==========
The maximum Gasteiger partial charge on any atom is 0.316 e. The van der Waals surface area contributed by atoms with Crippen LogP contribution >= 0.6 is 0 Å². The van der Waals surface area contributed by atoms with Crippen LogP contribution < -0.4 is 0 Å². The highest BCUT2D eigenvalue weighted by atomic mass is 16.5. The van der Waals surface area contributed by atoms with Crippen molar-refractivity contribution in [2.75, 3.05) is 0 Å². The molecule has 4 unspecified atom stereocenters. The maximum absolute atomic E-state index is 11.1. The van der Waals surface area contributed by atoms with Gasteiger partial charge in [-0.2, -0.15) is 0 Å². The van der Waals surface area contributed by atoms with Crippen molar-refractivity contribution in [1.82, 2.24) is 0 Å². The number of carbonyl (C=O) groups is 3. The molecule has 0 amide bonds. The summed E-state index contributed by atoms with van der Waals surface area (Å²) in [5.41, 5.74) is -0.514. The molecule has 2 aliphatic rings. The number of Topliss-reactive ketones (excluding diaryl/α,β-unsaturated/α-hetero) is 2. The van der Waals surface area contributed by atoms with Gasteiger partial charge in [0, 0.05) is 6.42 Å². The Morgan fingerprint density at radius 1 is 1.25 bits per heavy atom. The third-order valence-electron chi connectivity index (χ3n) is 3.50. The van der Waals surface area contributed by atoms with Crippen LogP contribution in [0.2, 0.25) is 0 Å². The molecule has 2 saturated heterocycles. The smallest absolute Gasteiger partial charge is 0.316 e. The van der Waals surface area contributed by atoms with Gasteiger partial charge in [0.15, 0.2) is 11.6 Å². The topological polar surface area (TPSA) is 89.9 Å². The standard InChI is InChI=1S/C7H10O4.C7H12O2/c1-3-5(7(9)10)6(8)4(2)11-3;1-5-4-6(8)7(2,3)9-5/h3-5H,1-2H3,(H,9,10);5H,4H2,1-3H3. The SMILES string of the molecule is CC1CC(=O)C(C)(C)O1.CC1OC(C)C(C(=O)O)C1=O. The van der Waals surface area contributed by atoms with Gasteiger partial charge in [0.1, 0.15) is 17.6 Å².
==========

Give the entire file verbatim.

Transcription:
The maximum Gasteiger partial charge on any atom is 0.316 e. The van der Waals surface area contributed by atoms with Crippen LogP contribution >= 0.6 is 0 Å². The van der Waals surface area contributed by atoms with Crippen LogP contribution < -0.4 is 0 Å². The highest BCUT2D eigenvalue weighted by atomic mass is 16.5. The van der Waals surface area contributed by atoms with Crippen molar-refractivity contribution in [2.75, 3.05) is 0 Å². The molecule has 4 unspecified atom stereocenters. The maximum absolute atomic E-state index is 11.1. The van der Waals surface area contributed by atoms with Gasteiger partial charge in [-0.2, -0.15) is 0 Å². The van der Waals surface area contributed by atoms with Crippen molar-refractivity contribution in [1.82, 2.24) is 0 Å². The number of carbonyl (C=O) groups is 3. The molecule has 0 amide bonds. The summed E-state index contributed by atoms with van der Waals surface area (Å²) in [5.41, 5.74) is -0.514. The molecule has 2 aliphatic rings. The number of Topliss-reactive ketones (excluding diaryl/α,β-unsaturated/α-hetero) is 2. The van der Waals surface area contributed by atoms with Gasteiger partial charge in [0, 0.05) is 6.42 Å². The Morgan fingerprint density at radius 1 is 1.25 bits per heavy atom. The third-order valence-electron chi connectivity index (χ3n) is 3.50. The van der Waals surface area contributed by atoms with Crippen LogP contribution in [0.2, 0.25) is 0 Å². The molecule has 2 saturated heterocycles. The smallest absolute Gasteiger partial charge is 0.316 e. The van der Waals surface area contributed by atoms with Gasteiger partial charge in [0.15, 0.2) is 11.6 Å². The topological polar surface area (TPSA) is 89.9 Å². The standard InChI is InChI=1S/C7H10O4.C7H12O2/c1-3-5(7(9)10)6(8)4(2)11-3;1-5-4-6(8)7(2,3)9-5/h3-5H,1-2H3,(H,9,10);5H,4H2,1-3H3. The SMILES string of the molecule is CC1CC(=O)C(C)(C)O1.CC1OC(C)C(C(=O)O)C1=O. The van der Waals surface area contributed by atoms with Gasteiger partial charge in [0.1, 0.15) is 17.6 Å².